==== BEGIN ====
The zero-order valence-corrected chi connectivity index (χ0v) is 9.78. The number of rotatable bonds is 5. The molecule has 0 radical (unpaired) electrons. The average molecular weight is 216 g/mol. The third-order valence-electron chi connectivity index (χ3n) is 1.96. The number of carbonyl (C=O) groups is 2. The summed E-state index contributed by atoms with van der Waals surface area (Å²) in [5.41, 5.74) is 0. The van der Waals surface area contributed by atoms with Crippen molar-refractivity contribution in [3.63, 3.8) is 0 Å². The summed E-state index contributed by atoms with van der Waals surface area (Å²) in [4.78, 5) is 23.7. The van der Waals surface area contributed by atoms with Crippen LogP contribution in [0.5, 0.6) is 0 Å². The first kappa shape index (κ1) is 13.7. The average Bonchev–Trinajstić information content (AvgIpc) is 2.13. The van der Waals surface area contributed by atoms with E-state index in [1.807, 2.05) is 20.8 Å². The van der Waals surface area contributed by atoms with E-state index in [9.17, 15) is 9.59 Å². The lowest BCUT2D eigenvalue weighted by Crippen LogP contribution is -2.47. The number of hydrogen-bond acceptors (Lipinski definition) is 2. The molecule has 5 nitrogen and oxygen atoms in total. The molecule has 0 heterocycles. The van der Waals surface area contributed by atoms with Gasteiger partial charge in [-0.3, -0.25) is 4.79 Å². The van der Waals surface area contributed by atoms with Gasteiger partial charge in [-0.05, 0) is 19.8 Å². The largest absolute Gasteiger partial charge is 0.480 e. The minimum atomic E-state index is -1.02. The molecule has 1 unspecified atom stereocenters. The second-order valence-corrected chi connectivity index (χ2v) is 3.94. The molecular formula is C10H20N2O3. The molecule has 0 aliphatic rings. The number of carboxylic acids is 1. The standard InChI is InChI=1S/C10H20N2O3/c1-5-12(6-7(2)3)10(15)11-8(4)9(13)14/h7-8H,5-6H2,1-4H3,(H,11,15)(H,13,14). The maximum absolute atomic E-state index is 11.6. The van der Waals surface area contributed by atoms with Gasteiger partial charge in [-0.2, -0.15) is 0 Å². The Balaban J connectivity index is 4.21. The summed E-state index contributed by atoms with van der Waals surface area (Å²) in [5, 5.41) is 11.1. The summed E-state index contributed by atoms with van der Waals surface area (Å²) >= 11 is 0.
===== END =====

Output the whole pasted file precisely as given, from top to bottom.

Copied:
The zero-order valence-corrected chi connectivity index (χ0v) is 9.78. The number of rotatable bonds is 5. The molecule has 0 radical (unpaired) electrons. The average molecular weight is 216 g/mol. The third-order valence-electron chi connectivity index (χ3n) is 1.96. The number of carbonyl (C=O) groups is 2. The summed E-state index contributed by atoms with van der Waals surface area (Å²) in [5.41, 5.74) is 0. The van der Waals surface area contributed by atoms with Crippen molar-refractivity contribution in [3.63, 3.8) is 0 Å². The summed E-state index contributed by atoms with van der Waals surface area (Å²) in [4.78, 5) is 23.7. The van der Waals surface area contributed by atoms with Crippen LogP contribution in [0.5, 0.6) is 0 Å². The first kappa shape index (κ1) is 13.7. The average Bonchev–Trinajstić information content (AvgIpc) is 2.13. The van der Waals surface area contributed by atoms with E-state index in [1.807, 2.05) is 20.8 Å². The van der Waals surface area contributed by atoms with E-state index in [9.17, 15) is 9.59 Å². The lowest BCUT2D eigenvalue weighted by Crippen LogP contribution is -2.47. The number of hydrogen-bond acceptors (Lipinski definition) is 2. The molecule has 5 nitrogen and oxygen atoms in total. The molecule has 0 heterocycles. The van der Waals surface area contributed by atoms with Gasteiger partial charge in [-0.3, -0.25) is 4.79 Å². The van der Waals surface area contributed by atoms with Gasteiger partial charge in [-0.05, 0) is 19.8 Å². The largest absolute Gasteiger partial charge is 0.480 e. The minimum atomic E-state index is -1.02. The molecule has 1 unspecified atom stereocenters. The second-order valence-corrected chi connectivity index (χ2v) is 3.94. The molecular formula is C10H20N2O3. The molecule has 0 aliphatic rings. The number of carboxylic acids is 1. The standard InChI is InChI=1S/C10H20N2O3/c1-5-12(6-7(2)3)10(15)11-8(4)9(13)14/h7-8H,5-6H2,1-4H3,(H,11,15)(H,13,14). The maximum absolute atomic E-state index is 11.6. The van der Waals surface area contributed by atoms with Gasteiger partial charge in [-0.2, -0.15) is 0 Å². The Balaban J connectivity index is 4.21. The summed E-state index contributed by atoms with van der Waals surface area (Å²) in [5, 5.41) is 11.1. The summed E-state index contributed by atoms with van der Waals surface area (Å²) >= 11 is 0.